Webb counter-offered $12,000, Justice told the detective, and the deal went down. Justice fronted UCE 48 a wad of 40 hundred-dollar bills to pay the pharmacist. The undercover cop came through a few days later, recruiting another detective, UCE 53, to meet with 48 and Justice in the parking lot of another Vegas bar, PT’s Pub. UCE 48 presented Justice with a cardboard box containing two syringes and three vials of liquid. Justice handed over another $4,000, and the cops who had been watching from the shadows sprung in and took him down. The case didn’t end there, though. Justice quickly agreed to flip on Webb in exchange for a reduced sentence. He’d cooperate with the cops and deliver the syringes to Webb so police could nab the former officer on charges of conspiracy to commit murder, along with two felony counts related to drug trafficking—the same charges Justice faces.
At that point, UCE 53 took over for 48, with a plan to pretend he was the original contact, because Webb would have recognized UCE 48. He testified before a Clark County grand jury that he had Justice reach Webb at the Green Valley Ranch, calling his room from the hotel lobby because he’d been unable to get Webb on his cell phone.
The message: “We had the stuff,” UCE 48 said. “The stuff being the GHB."
Webb met Justice and UCE 53 in the parking lot, threatening to balk at doing the exchange there, the undercover cop testified. But 53 said “Either we’re going to do this or I’m going to take off,” so Webb capitulated, and got in the car.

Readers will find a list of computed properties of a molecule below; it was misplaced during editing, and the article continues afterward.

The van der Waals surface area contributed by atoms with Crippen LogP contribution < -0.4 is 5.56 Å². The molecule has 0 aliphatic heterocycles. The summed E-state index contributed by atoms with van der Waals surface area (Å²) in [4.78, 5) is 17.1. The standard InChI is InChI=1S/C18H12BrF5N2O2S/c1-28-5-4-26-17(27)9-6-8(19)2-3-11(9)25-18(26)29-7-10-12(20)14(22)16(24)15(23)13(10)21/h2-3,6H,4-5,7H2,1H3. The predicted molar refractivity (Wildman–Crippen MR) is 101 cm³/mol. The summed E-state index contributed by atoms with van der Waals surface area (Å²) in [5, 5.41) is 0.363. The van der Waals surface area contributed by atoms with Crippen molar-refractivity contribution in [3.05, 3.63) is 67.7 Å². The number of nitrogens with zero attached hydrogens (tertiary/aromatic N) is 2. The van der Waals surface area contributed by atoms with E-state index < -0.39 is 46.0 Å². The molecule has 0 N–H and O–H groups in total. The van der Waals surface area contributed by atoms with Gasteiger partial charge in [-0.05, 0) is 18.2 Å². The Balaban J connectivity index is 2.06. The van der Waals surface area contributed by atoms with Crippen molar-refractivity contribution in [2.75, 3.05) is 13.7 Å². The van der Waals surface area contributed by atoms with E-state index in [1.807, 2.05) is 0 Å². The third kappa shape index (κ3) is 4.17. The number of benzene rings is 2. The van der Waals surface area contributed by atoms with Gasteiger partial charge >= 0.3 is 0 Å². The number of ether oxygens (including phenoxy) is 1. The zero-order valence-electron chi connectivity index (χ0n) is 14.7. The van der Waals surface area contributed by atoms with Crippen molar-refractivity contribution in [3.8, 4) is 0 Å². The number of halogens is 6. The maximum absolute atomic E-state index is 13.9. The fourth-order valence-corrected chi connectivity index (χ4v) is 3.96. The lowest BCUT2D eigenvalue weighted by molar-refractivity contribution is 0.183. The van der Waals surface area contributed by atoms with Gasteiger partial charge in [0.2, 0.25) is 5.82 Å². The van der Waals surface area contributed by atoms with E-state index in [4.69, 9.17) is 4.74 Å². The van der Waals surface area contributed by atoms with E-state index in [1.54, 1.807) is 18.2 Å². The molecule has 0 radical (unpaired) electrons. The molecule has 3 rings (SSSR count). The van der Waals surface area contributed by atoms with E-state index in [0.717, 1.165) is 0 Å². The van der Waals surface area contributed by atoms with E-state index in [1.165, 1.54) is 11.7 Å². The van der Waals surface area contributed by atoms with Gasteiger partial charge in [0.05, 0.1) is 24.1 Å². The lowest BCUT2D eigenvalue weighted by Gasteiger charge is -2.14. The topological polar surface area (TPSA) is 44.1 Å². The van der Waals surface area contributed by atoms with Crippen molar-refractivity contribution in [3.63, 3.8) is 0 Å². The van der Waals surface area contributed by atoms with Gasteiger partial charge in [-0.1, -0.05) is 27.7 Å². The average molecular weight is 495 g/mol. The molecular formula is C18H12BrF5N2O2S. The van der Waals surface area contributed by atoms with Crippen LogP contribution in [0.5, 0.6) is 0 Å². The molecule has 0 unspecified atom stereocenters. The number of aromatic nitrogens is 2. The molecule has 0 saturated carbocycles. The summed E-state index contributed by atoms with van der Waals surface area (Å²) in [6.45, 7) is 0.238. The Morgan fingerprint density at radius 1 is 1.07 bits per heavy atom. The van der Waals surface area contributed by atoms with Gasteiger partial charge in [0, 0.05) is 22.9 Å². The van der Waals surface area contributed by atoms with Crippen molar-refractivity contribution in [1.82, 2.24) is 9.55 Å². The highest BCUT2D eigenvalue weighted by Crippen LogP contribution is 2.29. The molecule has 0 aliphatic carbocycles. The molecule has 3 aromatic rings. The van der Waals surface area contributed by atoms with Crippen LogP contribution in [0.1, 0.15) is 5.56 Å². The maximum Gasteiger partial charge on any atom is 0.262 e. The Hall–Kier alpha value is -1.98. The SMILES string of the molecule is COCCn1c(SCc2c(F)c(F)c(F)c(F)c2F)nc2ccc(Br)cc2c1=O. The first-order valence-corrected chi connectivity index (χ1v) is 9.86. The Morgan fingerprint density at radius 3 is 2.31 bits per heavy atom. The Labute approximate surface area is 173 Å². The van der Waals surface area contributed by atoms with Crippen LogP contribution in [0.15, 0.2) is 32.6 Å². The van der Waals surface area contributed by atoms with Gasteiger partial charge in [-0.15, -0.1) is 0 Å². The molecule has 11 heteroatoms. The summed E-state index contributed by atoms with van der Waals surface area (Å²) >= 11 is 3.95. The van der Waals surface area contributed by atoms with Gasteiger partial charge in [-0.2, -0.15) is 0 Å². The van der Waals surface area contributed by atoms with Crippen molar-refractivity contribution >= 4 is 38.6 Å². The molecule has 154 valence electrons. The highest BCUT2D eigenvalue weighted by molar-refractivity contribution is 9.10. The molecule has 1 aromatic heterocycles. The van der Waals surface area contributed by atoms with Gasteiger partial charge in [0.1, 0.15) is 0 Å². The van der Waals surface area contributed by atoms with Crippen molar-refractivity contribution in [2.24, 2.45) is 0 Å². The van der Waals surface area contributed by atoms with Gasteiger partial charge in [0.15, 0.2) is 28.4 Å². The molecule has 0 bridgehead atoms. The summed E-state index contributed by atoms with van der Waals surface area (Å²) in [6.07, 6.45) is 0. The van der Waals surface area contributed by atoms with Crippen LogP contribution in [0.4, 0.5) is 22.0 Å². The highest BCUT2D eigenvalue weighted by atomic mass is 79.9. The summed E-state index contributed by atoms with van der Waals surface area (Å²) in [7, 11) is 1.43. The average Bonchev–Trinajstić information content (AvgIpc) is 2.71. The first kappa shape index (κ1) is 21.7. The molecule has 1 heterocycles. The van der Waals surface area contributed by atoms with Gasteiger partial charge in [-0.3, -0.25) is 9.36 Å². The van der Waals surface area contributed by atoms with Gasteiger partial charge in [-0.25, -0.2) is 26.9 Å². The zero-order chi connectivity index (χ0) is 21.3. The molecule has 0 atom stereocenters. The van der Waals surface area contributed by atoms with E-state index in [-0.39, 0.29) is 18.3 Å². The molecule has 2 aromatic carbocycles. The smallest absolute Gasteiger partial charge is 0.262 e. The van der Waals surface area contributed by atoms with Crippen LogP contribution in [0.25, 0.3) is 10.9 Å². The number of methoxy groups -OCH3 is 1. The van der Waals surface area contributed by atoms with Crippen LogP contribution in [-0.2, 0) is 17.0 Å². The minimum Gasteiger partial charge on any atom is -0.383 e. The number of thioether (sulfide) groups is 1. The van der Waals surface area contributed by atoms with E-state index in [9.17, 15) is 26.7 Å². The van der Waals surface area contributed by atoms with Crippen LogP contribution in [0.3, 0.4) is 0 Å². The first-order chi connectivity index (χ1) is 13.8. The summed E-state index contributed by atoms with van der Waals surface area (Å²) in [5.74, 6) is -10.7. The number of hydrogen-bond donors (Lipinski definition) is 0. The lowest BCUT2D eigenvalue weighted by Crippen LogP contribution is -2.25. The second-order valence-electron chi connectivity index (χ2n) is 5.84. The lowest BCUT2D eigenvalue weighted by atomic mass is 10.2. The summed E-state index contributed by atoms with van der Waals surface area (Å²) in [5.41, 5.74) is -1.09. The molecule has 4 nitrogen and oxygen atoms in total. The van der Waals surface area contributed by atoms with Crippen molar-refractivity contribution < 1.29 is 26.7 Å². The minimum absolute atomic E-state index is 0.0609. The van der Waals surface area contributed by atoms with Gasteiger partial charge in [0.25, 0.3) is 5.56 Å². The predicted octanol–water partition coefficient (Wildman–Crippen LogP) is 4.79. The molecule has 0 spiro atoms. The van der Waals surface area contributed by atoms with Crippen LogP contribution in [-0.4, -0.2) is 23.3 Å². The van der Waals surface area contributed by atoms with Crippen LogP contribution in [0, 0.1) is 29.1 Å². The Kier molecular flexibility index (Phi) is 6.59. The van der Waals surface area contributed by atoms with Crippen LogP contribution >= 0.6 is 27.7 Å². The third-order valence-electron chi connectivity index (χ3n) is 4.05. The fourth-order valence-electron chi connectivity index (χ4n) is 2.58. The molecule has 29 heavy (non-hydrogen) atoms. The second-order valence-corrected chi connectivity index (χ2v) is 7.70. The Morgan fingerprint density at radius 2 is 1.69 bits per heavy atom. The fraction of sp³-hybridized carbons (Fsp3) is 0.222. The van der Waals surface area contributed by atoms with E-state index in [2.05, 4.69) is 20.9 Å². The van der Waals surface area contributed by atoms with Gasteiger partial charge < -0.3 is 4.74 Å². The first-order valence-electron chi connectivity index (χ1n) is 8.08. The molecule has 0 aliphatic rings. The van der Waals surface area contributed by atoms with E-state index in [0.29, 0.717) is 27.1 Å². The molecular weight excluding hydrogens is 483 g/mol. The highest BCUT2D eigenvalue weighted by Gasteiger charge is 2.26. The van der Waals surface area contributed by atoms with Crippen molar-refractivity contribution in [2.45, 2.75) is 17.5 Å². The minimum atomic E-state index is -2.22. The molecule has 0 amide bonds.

“I told him that basically what the drugs were going to do is going to slow her heartbeat until there is no heartbeat and she’s dead,” UCE 53 testified. “And then he said ‘Not the coma stage though, right?’ And I said ‘No dude, she’s going to be dead.’ ”
Webb was nervous, repeatedly mentioning that if this was a setup, if the cops came, that there’d be a shoot-out, the detective testified. He warned Justice not to use any specific words when they talked about this on the phone, to refer to car parts, like “what time are you going to come fix my car?” After a few minutes, UCE 53 gave Webb the GHB, and the police, laying in wait, closed in and put him in handcuffs.
Webb was arrested, jailed, has pleaded not guilty and is awaiting the next phase of the criminal process.
But the case had one strange twist left in it. After the two busts were over, Quon, the supposed epicenter of the entire scheme, told the authorities she had never heard of any such plan—nothing about GHB or dirty pharmacists. And she certainly had never had any plan to take her own life.